It should also be noted: Brent enrolled early at Notre Dame, and thus, he has already completed six academic semesters, not to mention time spent in class each summer as is typical of most, if not all, of the football roster. If he does indeed graduate from the University this spring, he will be eligible to play elsewhere immediately thanks to the NCAA’s stance on graduate student transfers. More than that, though, he will have two years of eligibility remaining.

Admittedly, such a confluence is rare and certainly adds reasoning to Brent’s maneuver, whether it result in him playing at UCLA, Miami, Arizona State, Indiana, Purdue or Ohio State, as he indicated to the South Bend Tribune were his top choices. Notre Dame does face Miami on Nov. 11.

Lament Brent’s decision if you must, but it was a logical decision by him, and Notre Dame’s shortcomings last season were rarely where Brent would have aided. Nor will the Irish appear to be wanting in those spots in 2017.

Report: Justin Brent to transfer

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Justin Brent has not seen the playing field since Notre Dame faced LSU in the Music City Bowl back in December of 2014. That now looks like it will be the last time Irish fans see him in a Notre Dame uniform, as well. Reports indicate the rising senior running back will transfer.

Irish 247’s Tom Loy broke the news, soon confirmed by Irish Illustrated’s Pete Sampson.

A consensus top-100 pick out of Indianapolis (Ind.) Speedway High School, Brent arrived in South Bend with high expectations, but will depart without an official statistic aside from snaps in nine games his freshman season. He recorded no catches, carries or tackles.

 

Thanks Keith, Now Dear Readers…

SOUTH BEND, IN - NOVEMBER 19: Josh Adams #33 of the Notre Dame Fighting Irish takes a hand off from DeShone Kizer #14 of the Notre Dame Fighting Irish at Notre Dame Stadium on November 19, 2016 in South Bend, Indiana. Virginia Tech defeated Notre Dame 34-31.(Photo by Jonathan Daniel/Getty Images)
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Dear “Inside the Irish” fans, “Inside the Irish” foes and, of course, my parents –
Dear curious purveyors, my stand-alone predecessor and Tim Raines –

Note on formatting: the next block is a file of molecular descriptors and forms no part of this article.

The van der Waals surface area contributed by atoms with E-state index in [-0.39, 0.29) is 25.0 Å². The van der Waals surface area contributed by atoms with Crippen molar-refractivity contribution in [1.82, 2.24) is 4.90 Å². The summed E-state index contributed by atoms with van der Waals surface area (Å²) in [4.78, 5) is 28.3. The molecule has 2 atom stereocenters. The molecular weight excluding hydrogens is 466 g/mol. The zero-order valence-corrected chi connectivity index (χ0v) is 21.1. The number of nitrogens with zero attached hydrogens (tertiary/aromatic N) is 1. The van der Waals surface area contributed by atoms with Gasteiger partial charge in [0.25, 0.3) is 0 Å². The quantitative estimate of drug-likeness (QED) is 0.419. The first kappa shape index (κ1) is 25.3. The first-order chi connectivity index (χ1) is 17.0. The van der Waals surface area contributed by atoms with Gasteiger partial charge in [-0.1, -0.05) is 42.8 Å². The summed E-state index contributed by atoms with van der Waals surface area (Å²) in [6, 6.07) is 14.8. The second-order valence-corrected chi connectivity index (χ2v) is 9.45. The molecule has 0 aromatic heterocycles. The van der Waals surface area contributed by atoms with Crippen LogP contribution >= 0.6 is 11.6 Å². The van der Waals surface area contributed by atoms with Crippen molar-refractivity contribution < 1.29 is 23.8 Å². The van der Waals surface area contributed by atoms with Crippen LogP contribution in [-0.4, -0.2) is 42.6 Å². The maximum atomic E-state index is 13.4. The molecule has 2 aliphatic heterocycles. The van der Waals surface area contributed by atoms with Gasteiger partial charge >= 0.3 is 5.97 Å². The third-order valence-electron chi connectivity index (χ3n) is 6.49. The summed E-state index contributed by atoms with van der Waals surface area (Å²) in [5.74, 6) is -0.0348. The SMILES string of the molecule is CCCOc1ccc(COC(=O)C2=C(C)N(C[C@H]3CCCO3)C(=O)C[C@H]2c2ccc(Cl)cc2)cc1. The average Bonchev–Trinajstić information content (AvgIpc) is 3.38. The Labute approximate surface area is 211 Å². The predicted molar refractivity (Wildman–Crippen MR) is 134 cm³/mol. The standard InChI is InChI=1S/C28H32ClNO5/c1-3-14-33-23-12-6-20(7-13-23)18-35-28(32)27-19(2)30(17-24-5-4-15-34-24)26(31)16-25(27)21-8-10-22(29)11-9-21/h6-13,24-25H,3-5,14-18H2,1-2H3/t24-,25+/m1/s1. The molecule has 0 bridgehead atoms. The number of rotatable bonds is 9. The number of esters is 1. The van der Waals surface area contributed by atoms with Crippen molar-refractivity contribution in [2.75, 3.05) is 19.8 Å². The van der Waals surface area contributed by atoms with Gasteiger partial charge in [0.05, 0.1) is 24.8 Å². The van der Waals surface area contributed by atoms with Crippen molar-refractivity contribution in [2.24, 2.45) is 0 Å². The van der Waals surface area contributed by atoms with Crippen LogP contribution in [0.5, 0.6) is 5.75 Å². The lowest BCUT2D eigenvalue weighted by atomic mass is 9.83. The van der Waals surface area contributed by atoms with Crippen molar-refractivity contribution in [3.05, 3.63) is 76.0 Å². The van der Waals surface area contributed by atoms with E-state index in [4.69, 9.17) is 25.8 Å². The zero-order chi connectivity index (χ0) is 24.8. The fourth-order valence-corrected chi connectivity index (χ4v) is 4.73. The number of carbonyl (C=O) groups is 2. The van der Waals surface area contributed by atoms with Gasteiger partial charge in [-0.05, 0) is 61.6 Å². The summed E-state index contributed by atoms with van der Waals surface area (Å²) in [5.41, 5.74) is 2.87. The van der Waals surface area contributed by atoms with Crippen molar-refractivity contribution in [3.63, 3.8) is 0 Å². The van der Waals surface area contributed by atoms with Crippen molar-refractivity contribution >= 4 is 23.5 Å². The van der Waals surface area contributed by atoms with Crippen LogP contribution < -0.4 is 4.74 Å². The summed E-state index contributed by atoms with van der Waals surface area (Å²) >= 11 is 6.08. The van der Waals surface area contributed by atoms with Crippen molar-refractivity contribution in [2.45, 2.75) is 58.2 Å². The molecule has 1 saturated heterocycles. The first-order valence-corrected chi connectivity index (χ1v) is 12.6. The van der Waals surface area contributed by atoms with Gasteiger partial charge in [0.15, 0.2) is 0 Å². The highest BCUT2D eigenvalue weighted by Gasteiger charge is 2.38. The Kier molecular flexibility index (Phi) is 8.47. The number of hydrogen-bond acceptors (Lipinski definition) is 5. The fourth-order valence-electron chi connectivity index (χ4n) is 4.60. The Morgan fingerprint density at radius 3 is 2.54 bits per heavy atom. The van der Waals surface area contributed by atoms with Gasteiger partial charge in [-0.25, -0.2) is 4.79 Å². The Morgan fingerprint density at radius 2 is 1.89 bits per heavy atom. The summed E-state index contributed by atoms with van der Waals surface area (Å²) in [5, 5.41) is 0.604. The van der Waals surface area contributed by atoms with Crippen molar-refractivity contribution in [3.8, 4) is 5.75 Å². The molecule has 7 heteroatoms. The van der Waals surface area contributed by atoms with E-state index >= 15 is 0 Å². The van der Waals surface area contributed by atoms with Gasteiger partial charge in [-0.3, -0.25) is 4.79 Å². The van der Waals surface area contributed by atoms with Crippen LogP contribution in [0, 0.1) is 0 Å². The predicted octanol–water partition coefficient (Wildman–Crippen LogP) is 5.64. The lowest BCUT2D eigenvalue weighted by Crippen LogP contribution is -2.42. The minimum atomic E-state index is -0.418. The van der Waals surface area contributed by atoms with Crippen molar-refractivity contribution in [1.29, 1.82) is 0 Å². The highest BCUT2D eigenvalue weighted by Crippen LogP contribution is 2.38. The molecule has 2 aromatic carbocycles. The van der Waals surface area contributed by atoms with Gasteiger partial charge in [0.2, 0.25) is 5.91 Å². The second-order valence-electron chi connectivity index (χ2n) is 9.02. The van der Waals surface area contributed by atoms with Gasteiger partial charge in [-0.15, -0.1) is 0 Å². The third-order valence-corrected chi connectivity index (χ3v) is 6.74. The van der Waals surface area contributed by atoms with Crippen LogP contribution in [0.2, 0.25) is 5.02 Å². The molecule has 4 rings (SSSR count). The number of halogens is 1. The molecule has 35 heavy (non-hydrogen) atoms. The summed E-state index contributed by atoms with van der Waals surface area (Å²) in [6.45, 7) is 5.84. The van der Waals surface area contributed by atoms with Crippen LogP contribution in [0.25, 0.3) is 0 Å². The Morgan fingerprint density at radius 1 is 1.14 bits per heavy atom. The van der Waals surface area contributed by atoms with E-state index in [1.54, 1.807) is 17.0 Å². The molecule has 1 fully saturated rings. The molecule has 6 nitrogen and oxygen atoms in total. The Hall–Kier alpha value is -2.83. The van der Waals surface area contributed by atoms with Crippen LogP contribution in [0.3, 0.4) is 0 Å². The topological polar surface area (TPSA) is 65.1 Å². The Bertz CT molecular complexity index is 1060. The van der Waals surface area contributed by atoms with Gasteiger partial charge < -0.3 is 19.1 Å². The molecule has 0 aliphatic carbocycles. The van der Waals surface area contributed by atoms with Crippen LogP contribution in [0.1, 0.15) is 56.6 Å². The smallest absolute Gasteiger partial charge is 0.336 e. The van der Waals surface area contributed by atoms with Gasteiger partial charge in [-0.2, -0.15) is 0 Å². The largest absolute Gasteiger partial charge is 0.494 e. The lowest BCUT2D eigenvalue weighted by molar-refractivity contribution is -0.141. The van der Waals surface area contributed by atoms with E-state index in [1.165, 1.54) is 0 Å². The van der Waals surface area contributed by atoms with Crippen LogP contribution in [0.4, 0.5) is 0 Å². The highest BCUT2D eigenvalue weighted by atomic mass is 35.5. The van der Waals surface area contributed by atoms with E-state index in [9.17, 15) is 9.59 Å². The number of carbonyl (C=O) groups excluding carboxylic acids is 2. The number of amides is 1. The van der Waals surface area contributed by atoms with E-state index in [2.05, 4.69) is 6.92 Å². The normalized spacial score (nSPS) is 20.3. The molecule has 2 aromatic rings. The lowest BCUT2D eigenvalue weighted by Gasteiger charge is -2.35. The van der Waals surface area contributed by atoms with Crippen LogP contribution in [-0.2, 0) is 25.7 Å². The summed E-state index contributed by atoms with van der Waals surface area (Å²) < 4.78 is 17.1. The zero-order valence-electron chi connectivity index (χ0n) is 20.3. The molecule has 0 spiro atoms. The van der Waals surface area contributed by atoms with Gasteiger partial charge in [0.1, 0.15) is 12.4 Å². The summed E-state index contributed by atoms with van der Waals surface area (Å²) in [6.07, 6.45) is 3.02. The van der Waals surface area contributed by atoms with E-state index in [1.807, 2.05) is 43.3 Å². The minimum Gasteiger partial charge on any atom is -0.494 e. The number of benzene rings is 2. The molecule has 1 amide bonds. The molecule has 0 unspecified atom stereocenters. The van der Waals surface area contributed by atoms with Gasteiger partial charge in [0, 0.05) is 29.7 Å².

Mostly, dear Notre Dame fans, Notre Dame spectators and college students enjoying any and all hallowed traditions –

Yes, unfortunately for you and fortunately for me, Keith tossed me the keys to this 1971 Volkswagen Beetle known as NBC Sports’ “Inside the Irish” blog. Don’t worry, I know how to drive stick shift.

If I were feeling corny, I would tell you I first reported on Notre Dame football in the fall of 1996, shouting out the garage window to my father as Allen Rossum returned Purdue’s opening kickoff 99 yards for a touchdown. If we are ignoring sentimental childhood stories, however, then it would be more accurate to call 2009’s home-opener against Colin Kaepernick’s Nevada my beginning on the beat.

Over the last few days I reached out to a few of you readers whom I know, asking why you enjoyed Keith Arnold’s coverage. So as to keep them honest, I neglected to tell them I would be stepping into this spotlight today.

Repeatedly, I heard buzz words such as readable, reasonable and realistic. Those will be my goals, as well. My predecessor at The Observer no longer dabbles in journalism, but I still trust his view on most things. His response strikes me as an admirable objective.

“We are smart, informed sports fans with an irrational passion for ND football, and appreciate writers who share those traits but are professional enough to step back from the irrationality and put things in perspective… We like a realistic take, not a knee-jerk reaction.”

On that note, you will not see me give a recruiting update with my every breath. You will also not see me dispense as much cinema advice as Keith did. I am simply not the film-nik he is, though I am listening to the “La La Land” soundtrack as I write this. You will find jazz increases your words per minute rate.

I will often speak of gambling terms, but not to encourage the vice. Rather, I find those odds to be a thought-provoking and informing means of evaluating things. Today, various books strongly expected President Trump’s inauguration speech to last longer than 15 minutes. Thus, I figured it would last longer than 15, but not by all that much since such was the over/under mark set. I could step away from the computer and watch it without losing too much of my day. It lasted 16:18.

I will try to be conversational, especially in these Friday letters/news-dumps/updates/recaps, should they become a recurring piece.

I intend to keep many, but not all, of Keith’s recurring features, as daunting as many of them seem. If I am to make this place my own, some will have to change. It’s okay, we’ll get through that together.

So ask questions, state your wonderings and pitch story ideas. This very format was a seed watered by one of you early this morning. Admittedly, prior to suggesting this he referred to me in terms I refuse to post publicly, but old drinking buddies have earned that right.

It’s late Friday afternoon. Grab a drink, and don’t you dare leave it unfinished.

– Douglas.